In recent years, the Los Angeles region—home to 9.8 million people—has experienced record-breaking heat waves and steadily increasing average temperatures due to climate change. While climate change is a global problem, its effects often impact disadvantaged communities more strongly than others. A new study shows that, in L.A. County, lower-income neighborhoods have hotter surface temperatures than higher-income neighborhoods. These differences can be up to 36 degrees Fahrenheit at noon on a summer day.
The disparities, the study shows, are primarily due to higher levels of vegetation, which helps dissipate heat, in higher-income areas. Meanwhile, planting more trees and using sustainable maintenance and irrigation practices in lower-income areas could help bring surface temperatures down. In dense urban areas where planting trees is less viable, the authors suggest that increasing the reflectivity of surfaces—roofs, streets, and so on—could help to lower temperatures.
The study, described in a paper appearing in the journal Science Advances on April 28, was conducted in the laboratories of Christian Frankenberg, professor of environmental science and engineering and a research scientist at JPL, which Caltech manages for NASA; and Paul Wennberg, R. Stanton Avery Professor of Atmospheric Chemistry and Environmental Science and Engineering.
"Raising awareness about the risks of heat waves, and acknowledging the unequal exposure across different socioeconomic groups, is increasingly important," Frankenberg says. "Studies like ours can inform urban planning choices to promote environmental justice and increase the resilience of our cities as summers get warmer."
Led by Caltech research scientist Yi Yin, the team looked at high-resolution surface temperature measurements collected during the past four years. This data was taken by ECOSTRESS, a satellite instrument developed at JPL and installed on the International Space Station that measures Earth's surface temperature with a resolution of individual city blocks, enabling researchers to examine intracity spatial patterns. The researchers found that median household income had a strong negative correlation with surface temperature. In other words, having a higher median household income was very likely to indicate cooler surface temperatures.
"Initially, this started as a personal interest—I was looking for housing and observed that the lush, green areas were more expensive to live in," Yin says. "This inspired me to conduct the study with the detailed temperature data from the ECOSTRESS instrument and compare it with median household income data. The correlation was shockingly strong."
What is causing these disparities? After all, the sun shines evenly on the entire Los Angeles region, so why do surfaces in some areas get hotter than others?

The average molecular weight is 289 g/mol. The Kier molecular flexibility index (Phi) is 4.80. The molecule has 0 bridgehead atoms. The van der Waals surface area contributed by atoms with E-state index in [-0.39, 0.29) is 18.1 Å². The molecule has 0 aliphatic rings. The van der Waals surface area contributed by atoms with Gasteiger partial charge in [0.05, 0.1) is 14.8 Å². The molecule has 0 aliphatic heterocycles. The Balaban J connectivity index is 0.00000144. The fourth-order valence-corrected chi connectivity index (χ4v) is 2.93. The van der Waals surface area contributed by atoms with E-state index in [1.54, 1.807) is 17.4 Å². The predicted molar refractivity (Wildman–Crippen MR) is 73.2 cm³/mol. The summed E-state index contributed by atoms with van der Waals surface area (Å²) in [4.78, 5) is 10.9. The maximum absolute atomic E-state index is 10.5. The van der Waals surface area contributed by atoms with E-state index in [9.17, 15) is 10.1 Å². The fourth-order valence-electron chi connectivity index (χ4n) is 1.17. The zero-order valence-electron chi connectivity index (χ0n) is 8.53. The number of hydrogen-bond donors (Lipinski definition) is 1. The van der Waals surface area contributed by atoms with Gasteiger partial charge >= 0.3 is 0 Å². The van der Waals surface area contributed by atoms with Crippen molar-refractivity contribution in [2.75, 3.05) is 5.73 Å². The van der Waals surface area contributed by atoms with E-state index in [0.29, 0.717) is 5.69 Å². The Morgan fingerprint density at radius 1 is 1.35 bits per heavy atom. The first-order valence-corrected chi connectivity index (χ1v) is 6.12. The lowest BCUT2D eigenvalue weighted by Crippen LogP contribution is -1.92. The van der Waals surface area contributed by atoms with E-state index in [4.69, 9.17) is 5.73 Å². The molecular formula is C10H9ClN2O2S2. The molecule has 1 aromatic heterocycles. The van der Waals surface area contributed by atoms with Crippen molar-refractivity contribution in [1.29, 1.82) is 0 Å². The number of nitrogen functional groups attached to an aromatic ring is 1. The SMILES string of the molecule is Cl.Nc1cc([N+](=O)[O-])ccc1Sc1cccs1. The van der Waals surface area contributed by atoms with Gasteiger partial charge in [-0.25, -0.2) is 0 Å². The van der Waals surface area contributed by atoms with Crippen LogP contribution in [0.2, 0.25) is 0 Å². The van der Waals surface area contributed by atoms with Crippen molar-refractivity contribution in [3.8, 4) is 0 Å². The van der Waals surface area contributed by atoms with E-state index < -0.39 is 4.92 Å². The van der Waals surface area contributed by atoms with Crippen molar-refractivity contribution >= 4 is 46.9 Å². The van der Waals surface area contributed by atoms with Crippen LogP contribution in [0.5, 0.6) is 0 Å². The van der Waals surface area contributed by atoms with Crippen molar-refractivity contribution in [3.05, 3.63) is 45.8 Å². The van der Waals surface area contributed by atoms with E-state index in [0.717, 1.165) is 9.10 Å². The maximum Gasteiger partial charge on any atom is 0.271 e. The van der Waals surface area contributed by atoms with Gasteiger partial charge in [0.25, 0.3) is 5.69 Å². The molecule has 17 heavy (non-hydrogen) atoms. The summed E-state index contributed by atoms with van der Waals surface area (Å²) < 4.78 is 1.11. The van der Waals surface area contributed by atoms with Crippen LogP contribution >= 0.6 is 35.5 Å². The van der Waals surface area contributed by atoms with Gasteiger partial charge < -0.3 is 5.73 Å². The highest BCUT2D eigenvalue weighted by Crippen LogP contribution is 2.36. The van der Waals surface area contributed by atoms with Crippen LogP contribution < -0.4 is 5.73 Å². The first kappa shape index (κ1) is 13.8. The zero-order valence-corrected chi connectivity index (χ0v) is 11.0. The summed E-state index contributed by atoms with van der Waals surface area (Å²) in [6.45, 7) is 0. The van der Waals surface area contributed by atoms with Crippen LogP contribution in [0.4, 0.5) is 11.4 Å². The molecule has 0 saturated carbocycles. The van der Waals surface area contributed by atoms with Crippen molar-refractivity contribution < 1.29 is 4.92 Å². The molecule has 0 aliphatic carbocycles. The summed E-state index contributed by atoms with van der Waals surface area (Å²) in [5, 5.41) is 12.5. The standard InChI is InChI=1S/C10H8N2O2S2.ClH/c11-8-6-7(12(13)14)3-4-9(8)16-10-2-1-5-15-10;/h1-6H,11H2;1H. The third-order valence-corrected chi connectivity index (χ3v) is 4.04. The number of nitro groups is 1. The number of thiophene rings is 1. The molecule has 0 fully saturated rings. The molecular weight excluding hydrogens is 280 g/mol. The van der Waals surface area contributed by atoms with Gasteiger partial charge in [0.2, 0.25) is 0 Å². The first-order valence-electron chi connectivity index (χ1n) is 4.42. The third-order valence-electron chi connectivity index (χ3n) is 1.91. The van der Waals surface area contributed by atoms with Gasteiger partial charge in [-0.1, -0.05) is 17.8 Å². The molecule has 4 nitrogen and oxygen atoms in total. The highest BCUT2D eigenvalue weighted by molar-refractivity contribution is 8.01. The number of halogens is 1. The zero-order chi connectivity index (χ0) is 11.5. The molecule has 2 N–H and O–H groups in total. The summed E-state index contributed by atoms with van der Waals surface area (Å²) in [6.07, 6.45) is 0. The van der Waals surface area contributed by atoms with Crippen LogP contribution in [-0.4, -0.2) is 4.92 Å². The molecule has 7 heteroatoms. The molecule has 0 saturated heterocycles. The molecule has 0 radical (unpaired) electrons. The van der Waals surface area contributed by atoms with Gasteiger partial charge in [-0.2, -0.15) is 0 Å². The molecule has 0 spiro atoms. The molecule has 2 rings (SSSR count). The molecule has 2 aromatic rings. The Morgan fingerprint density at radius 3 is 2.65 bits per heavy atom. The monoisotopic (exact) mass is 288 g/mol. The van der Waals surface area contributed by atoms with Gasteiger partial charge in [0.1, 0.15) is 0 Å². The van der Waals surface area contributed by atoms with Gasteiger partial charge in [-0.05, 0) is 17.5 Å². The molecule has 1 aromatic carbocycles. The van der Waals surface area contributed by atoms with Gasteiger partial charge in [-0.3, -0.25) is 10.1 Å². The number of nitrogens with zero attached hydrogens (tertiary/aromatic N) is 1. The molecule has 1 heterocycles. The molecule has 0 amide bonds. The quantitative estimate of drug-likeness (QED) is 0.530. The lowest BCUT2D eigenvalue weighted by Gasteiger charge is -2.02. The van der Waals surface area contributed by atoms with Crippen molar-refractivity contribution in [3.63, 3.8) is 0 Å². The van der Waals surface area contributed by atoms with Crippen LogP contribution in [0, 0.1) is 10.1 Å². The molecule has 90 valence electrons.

While geography, such as the distance from the cool ocean, plays a role, the researchers found the dominating factor in surface temperature disparities is the amount of water evaporated into the atmosphere. When water evaporates—changing from a liquid to a gas—it carries heat away from the surface. This is analogous to a person getting chilly when getting out of a swimming pool—the water evaporating from your skin is carrying heat away from you. The study finds more water is evaporating in affluent neighborhoods as a result of denser tree canopies, leading to a cooling effect.
In the semi-arid L.A. climate, vegetation is primarily supported by irrigation rather than rainfall during dry seasons. In the study, the researchers recommend planting more trees in lower-income neighborhoods and prioritizing tree cover while shifting away from turf grass. Although turf grass increases the amount of water evaporation, it does not provide shade. "Though it can be difficult to plant and maintain trees in dense urban environments, especially those with limited open space and water availability, trees produce shade and improve the quality of life for residents," Yin says.
"While irrigation in dry urban settings is often characterized as wasteful, this study illustrates the enormous benefits that come from such water use in reducing heat exposure," adds Wennberg.
Another physical factor that can modify temperatures is how much sunlight is absorbed by surfaces. Asphalt parking lots, for example, absorb sunlight efficiently and consequently heat up quickly. In contrast, it is possible to use paints and other materials that reflect more of the sunlight and thereby reduce heating. Current Los Angeles city and county policies, for example, require reflective "cool roofs."
The paper is titled "Unequal Exposure to Heatwaves in Los Angeles: Impact of Uneven Green Spaces." In addition to Yin, Wennberg, and Frankenberg, graduate student Liyin He (MS '18) is a coauthor. Funding was provided by the NASA ECOSTRESS Science Team Project and Caltech's Resnick Sustainability Institute.